By Sam Koller
Ty Kolup came to Pilsen in 1981 at the age of 17. Kolup came to Pilsen so his son could enter the Chicago Public Schools early start program, where children can get help developing from an early age. Although “Everyone was in a gang…we stuck it out,” Kolup said.
His patience has paid off: Now Pilsen is experiencing gentrification, with new shops, restaurants and homes.
“Before there were gangs, now there are no more,” Kolup said in his self-owned mechanic shop.
The neighborhood of Pilsen can be found on the West Side of Chicago and is noted for its vibrant murals. It is a colorful community with many shops and restaurants, most being influenced by Mexican culture.
Almost 36,000 people live in Pilsen, many who are from Mexico or from Hispanic descent.
The neighborhood is bounded by 16th Street on the north, Cermack Avenue on the south, The Dan Ryan Expressway to the east, and Western Avenue to the west.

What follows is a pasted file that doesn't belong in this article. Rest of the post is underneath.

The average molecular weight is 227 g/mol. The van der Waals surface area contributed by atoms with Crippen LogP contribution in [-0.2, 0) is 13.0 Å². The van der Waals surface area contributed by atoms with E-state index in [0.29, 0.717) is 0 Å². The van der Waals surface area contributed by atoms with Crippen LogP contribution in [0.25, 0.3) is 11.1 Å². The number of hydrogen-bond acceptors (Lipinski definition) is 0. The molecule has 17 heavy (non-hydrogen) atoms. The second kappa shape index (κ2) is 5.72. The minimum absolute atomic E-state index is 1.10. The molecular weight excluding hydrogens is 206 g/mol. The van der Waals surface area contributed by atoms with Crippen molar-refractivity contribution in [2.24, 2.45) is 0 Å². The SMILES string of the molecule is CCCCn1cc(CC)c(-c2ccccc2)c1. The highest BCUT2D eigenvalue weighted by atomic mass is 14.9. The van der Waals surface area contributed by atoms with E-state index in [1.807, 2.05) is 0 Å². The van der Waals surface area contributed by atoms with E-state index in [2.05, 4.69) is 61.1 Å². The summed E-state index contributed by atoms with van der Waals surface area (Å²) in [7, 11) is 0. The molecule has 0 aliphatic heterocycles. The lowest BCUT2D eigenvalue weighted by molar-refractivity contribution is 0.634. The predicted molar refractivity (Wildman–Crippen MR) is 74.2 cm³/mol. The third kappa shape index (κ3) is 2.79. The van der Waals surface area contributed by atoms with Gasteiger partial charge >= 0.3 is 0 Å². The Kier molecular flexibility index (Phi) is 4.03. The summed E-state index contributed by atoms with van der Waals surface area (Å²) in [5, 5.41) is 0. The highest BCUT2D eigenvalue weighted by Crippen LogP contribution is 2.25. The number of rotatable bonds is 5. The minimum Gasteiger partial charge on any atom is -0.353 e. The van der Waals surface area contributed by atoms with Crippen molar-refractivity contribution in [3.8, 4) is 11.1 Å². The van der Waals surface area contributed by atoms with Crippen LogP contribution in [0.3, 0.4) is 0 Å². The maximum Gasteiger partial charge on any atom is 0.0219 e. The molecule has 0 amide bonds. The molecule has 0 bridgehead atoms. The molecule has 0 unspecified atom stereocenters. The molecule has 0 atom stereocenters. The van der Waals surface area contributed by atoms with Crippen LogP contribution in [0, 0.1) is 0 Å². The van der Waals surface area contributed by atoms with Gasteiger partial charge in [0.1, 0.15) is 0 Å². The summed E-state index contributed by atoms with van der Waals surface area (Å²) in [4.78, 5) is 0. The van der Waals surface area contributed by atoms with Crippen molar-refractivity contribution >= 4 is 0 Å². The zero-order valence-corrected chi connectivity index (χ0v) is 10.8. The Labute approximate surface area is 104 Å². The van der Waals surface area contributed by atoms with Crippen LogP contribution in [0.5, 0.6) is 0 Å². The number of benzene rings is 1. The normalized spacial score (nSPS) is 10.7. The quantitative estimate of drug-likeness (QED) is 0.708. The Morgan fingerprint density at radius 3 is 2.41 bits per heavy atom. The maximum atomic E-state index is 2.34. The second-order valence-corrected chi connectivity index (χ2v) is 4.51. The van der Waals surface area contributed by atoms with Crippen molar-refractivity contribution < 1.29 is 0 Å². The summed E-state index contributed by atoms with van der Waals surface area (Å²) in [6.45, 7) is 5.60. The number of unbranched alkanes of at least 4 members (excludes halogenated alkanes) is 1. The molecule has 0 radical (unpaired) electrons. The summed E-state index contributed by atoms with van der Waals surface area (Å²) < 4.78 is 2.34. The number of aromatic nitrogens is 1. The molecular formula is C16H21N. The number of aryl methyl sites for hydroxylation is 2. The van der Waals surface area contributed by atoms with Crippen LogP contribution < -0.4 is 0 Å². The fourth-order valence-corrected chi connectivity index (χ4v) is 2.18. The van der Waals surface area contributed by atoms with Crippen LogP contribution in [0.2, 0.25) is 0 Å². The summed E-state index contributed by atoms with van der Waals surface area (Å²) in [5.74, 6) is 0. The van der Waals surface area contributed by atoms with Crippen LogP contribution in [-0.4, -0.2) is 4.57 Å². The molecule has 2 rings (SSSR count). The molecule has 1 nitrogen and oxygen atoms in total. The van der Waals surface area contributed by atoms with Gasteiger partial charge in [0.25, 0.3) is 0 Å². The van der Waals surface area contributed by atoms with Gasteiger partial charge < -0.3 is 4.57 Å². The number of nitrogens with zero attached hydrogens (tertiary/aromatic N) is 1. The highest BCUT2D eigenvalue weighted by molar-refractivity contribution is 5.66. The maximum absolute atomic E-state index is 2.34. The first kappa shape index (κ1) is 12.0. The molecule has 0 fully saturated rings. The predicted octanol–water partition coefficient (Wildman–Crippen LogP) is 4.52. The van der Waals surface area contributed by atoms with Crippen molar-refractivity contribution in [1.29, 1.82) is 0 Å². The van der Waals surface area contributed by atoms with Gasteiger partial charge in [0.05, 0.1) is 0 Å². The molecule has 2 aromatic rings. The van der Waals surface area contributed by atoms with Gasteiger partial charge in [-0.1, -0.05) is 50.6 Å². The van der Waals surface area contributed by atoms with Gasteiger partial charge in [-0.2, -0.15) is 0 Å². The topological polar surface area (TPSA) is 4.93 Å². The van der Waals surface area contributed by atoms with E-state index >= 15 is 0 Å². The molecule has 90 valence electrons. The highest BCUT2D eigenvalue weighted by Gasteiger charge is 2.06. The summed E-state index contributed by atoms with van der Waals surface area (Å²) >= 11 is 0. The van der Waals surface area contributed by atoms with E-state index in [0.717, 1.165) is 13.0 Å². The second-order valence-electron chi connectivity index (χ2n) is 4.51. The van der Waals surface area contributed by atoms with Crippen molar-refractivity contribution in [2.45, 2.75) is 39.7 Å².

Pilsen was not alway like this, before there were Czech immigrants who came to work in the steel mills and the canals. Their legacy can still be seen through the Czech names on the buildings.
For a while, the neighborhood had trouble with drugs and gang violence, according to Aurelio Barrio, 69, a longtime resident.
“There was a killing every two weekends,” said Barrio, who claims to having been shot multiple times. Barrio witnessed the rise of rent, but it doesn’t effect him since her owns his home.
“Those who own their property are happy with the rising property values,’ Barrios said. “Those who rent aren’t happy.”